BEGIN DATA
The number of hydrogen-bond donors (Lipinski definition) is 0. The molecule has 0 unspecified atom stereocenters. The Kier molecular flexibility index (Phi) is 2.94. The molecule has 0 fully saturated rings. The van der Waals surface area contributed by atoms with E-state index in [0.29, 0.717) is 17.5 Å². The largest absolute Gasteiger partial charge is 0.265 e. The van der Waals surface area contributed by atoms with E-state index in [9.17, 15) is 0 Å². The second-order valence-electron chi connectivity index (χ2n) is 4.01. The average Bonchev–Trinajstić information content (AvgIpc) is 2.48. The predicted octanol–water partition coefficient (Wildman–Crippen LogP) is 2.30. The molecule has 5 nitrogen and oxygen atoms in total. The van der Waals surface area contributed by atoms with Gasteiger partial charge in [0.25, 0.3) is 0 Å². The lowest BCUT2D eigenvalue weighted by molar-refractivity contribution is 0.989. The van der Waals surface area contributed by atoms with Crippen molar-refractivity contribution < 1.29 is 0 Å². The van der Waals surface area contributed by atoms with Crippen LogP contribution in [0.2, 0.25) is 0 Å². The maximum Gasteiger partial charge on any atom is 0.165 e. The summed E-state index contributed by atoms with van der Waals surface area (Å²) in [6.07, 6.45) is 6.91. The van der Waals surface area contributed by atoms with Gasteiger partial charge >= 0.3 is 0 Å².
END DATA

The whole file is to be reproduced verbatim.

The number of hydrogen-bond donors (Lipinski definition) is 0. The molecule has 0 unspecified atom stereocenters. The Kier molecular flexibility index (Phi) is 2.94. The molecule has 0 fully saturated rings. The van der Waals surface area contributed by atoms with E-state index in [0.29, 0.717) is 17.5 Å². The largest absolute Gasteiger partial charge is 0.265 e. The van der Waals surface area contributed by atoms with E-state index in [9.17, 15) is 0 Å². The second-order valence-electron chi connectivity index (χ2n) is 4.01. The average Bonchev–Trinajstić information content (AvgIpc) is 2.48. The predicted octanol–water partition coefficient (Wildman–Crippen LogP) is 2.30. The molecule has 5 nitrogen and oxygen atoms in total. The van der Waals surface area contributed by atoms with Gasteiger partial charge in [0.25, 0.3) is 0 Å². The lowest BCUT2D eigenvalue weighted by molar-refractivity contribution is 0.989. The van der Waals surface area contributed by atoms with Crippen molar-refractivity contribution < 1.29 is 0 Å². The van der Waals surface area contributed by atoms with Crippen LogP contribution in [0.2, 0.25) is 0 Å². The maximum Gasteiger partial charge on any atom is 0.165 e. The summed E-state index contributed by atoms with van der Waals surface area (Å²) in [6.07, 6.45) is 6.91. The van der Waals surface area contributed by atoms with Gasteiger partial charge >= 0.3 is 0 Å².